It looks like modified golf carts are soon to become legal for local driving, but limited to 25 MPH. Ready for a mini 5th gen?
NEVs, low-speed cars dubbed "neighborhood electric vehicles" get ready for life in the fast lane
Move over hybrids; modified golf carts are headed from the fairways to the roadways in Illinois, offering an incongruous yet eco-friendly alternative for those satisfied with more leisurely travel.Dubbed "neighborhood electric vehicles" and retrofitted with safety features, the new category of mini-cars will be street-legal beginning Jan. 1. Operating for pennies per mile, limited to 25 m.p.h. and restricted to local roads, the battery-powered buggies are quietly generating buzz.
"Everybody who has seen it goes crazy over it," said former champion racecar driver Morris Clement, 62, who is putting together four muscular prototypes in the fourth bay of his Fastlane lube shop in Gurnee.
Neighborhood electric vehicles, or NEVs, were born more than a decade ago in Sun Belt retirement communities and are the antithesis of cutting-edge technology. As increasing numbers of seniors plied the streets in golf carts, the federal government stepped in to regulate the vehicles in 1998, imposing minimal safety standards. Mandating a speed of no more than 25 m.p.h., the law added requirements for seat belts, brake lights, headlights, mirrors, turn signals and windshields.
Nearly all states permit low-speed vehicles, with a range of restrictions. In Illinois, registered vehicles operated by licensed drivers will be allowed to use roadways with a posted speed limit of 30 m.p.h. or less and may cross streets that have a 45 m.p.h. maximum.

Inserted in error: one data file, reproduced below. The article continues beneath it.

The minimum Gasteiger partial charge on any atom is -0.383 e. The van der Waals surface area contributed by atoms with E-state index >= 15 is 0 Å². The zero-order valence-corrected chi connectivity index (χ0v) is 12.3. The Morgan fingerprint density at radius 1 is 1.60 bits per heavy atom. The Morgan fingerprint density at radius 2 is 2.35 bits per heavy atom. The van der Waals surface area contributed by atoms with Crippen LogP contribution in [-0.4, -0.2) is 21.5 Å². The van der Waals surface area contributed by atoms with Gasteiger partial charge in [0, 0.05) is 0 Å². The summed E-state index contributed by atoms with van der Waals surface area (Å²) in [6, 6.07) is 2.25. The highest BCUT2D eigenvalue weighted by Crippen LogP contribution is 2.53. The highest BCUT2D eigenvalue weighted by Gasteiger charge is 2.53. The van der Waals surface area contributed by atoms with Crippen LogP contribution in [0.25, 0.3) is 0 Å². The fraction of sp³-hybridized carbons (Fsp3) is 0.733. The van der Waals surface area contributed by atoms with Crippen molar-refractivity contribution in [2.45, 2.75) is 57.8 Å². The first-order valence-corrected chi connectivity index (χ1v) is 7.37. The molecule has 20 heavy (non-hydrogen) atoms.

Most golf carts have a top speed of less than 15 m.p.h., so require souping up. That opens the door to large manufacturers and custom builders to create a fleet of street-worthy low-speed vehicles.
Using a standard golf-cart frame, Clement drew upon his racecar design experience to reinforce the chassis, add independent suspension, large knobby tires and a 20 horsepower AC motor capable of producing speeds of 40 m.p.h. The output will be tuned down to meet the limits for low-speed vehicles, he said.
"We have a switch on there for golf cart speed and then you flip the switch and it goes to 30 m.p.h.," Clement said. "It's like a little turbocharger."
Powered by six 8-volt batteries, the vehicle has a range of 40 miles and can be fully recharged within four hours by plugging an extension cord into any outlet. Clement, who hopes to begin marketing his vehicles in December, will join a growing field of manufacturers, led by Global Electric Motorcars (GEM), a Chrysler-owned company based in North Dakota.
With prices ranging from about $8,000 for a basic GEM to $20,000 for Clement's custom-built models, the market share for neighborhood electric vehicles may be limited.
"The concept is good," said Ron Cogan, president and founder of the Green Car Institute, a California-based non-profit promoting electric, hybrid and alternative-fuel vehicles. "The challenge is they've never been inexpensive."
But things might change when gas prices rise. A driver who logs 12,000 miles a year in a typical neighborhood electric vehicle will save nearly $970 over a 23 m.p.g. car filling up at the current average of $2.60 a gallon. Last summer, when average gas prices peaked at $4.11 a gallon, the annual savings would have been more than $1,650, according to the GEM Web site.